Simple T Track for Woodwork Jigs





Introduction: Simple T Track for Woodwork Jigs

I started to make a new small cross cut sled for my table saw the other day and decided to make the t slot directly in the fence rather than buying an aluminium one,
with that in mind I decided to write this little article to show people just how easy they are to make. this method can be used to make slots in jigs or to make a track to install in a jig.


  • A piece of wood suitable for making the fence or track ( hardwood is best )
  • 1 nut and bolt sized for the application ( for my example I have used 8 mm )


  • A table saw or Router (optional used as an alternative for cutting the slots)
  • Good quality wood glue
  • Clamps


Firstly we need a suitable piece of wood for the project I would suggest using a hardwood for this as it will last longer, an 8 mm bolt mine is around 40 mm long and a 8 mm nut,

I have then used the table saw to remove around 20 mm from the top of the piece of wood as seen in the picture below.


First we need to set the depth on the blade this needs to be just a little deeper than the head of the bolt.


With the depth set move the fence so the blade is more or less center of the wood, it does not have to be perfect just close.

Run the wood through the saw and at the end of the cut turn the wood around so the opposite face is against the fence and run through the saw again, this method will center the groove on the work piece.
With the first cut complete adjust your fence so you make the slot a little wider and once more run the wood through the saw, as before flip your work piece at the end of the first cut and run through again, repeat this process until the slot is just a fraction wider than the head of the bolt. ( Remember because we are cutting twice for each fence adjustment it will double the amount removed so be careful towards the end of the process).

With the first part cut we now turn our attention to the smaller section we removed at the start,
This time we need to set the depth on the saw to around 4 – 5 mm and once again set the fence so the work piece is roughly center on the blade. As before we do two passes through the saw for each adjustment until the slot is slightly wider than the threads on the bolt.


We now have both of the slots cut so we now need to join the top to the bottom using a good quality wood glue, spread the glue sparingly as we don’t want any excess in the slot.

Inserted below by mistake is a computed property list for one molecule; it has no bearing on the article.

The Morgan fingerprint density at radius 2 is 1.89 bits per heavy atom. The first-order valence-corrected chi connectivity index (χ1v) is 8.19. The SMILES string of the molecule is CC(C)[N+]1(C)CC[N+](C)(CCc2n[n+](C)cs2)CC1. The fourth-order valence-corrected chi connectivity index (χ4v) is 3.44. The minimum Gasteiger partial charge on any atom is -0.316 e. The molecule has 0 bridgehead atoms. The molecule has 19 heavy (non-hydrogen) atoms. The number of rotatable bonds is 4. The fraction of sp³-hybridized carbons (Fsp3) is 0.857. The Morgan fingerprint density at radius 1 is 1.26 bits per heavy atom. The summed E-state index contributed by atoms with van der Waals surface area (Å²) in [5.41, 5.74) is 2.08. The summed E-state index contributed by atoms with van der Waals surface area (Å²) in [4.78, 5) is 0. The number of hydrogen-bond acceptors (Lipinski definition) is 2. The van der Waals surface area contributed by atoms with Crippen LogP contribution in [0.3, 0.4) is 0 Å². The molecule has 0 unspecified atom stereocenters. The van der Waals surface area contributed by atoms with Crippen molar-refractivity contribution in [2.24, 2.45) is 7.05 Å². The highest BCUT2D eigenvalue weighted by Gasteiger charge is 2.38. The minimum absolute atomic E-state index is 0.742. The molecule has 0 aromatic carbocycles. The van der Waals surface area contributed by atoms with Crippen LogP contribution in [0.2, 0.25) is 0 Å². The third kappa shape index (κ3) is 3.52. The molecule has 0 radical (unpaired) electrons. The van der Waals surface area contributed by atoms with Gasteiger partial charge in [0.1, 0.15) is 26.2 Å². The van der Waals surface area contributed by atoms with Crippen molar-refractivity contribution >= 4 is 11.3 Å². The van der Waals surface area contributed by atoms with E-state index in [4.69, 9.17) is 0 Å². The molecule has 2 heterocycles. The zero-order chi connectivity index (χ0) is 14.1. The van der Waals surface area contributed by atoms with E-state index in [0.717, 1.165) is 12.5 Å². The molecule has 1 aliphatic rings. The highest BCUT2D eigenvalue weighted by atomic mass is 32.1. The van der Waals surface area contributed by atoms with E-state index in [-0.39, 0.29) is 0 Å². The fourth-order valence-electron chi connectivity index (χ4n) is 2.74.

(Spread the glue on the smaller faces of the bottom piece rather than the top).

Remember to wipe off the excess glue with a damp cloth and leave to dry for several hours.


After allowing the glue to dry remove the piece from the clamps and head back to the table saw.

This time we need to set the fence so the blade just cuts through the top most part of the slot as in the picture

Run the timber through the saw and you should be left with a T slot


We are going to need something to tighten the jigs, this could be just using the nut and a washer or you could make something like this out of a little bit of scrap.


  • Hi making this is wh...-PhilH40

    PhilH40 made it!


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This is great. I'd often scratched my head on this one!
Just a thought that might make it easier by reducing machining…
As it stands there's a wide groove for the bolt head in the lower piece, and a narrow groove for the shaft in the upper piece.
How about machining the wide groove and the narrow groove both in the top piece?
Also sand to a fine finish and lots of silicone spray!
Well done that man.

This is a good job. I was thinking of something along this line and then saw a router bit sold on ebay that was designed to make this track in a board. One pass and its done. But there is a lot less satisfaction with a one pass solution!

Sure would like to find a one shot router jig. Best I can find is two bits. The first makes the initial cut to depth needed. Second bit does the T part by following the initial cut thus keeping the cut clean and not straining the router.

Someone makes a bit that cuts the slot in one pass, but it's not as clean as the 2 pass. It can be tough on the router also.

Nice work PhilH40 and nice name also!! I like the way you made your T track. I have thought of a couple of other ways that may work as well although I have yet to try them.

One way I thought of was to cut or route a channel slightly larger than the bolt shank you are going to use. Next using a key hole router bit route the area the head of the bolt will ride in. I think this would work well with brass toilet bolts.

The second idea was to, as before start off by cutting the channel first that is large enough for the shank and head of the bolt this time. Then use a piloted rabbiting bit to route down either side of the channel that you could then inlay thin aluminum strips leaving enough space for the bolt shank to pass between the strips. Not sure either of these would work any better than your idea though!

Nice work keep it up!

- Phil

Great nut. How did you craft that?

They are as simple as the slot is I will do a quick how to at the weekend while I am dong the next part to this one

Much appreciated. It's a neat way to add a little more class to any typical...nut job.

Sorry. I had to go there.

Why wouldn't you just glue two small pieces of wood to the top on track
instead of wasting the time and material routing out, gluing up, and
then cutting off the bigger piece you used?,,,,,,,,,,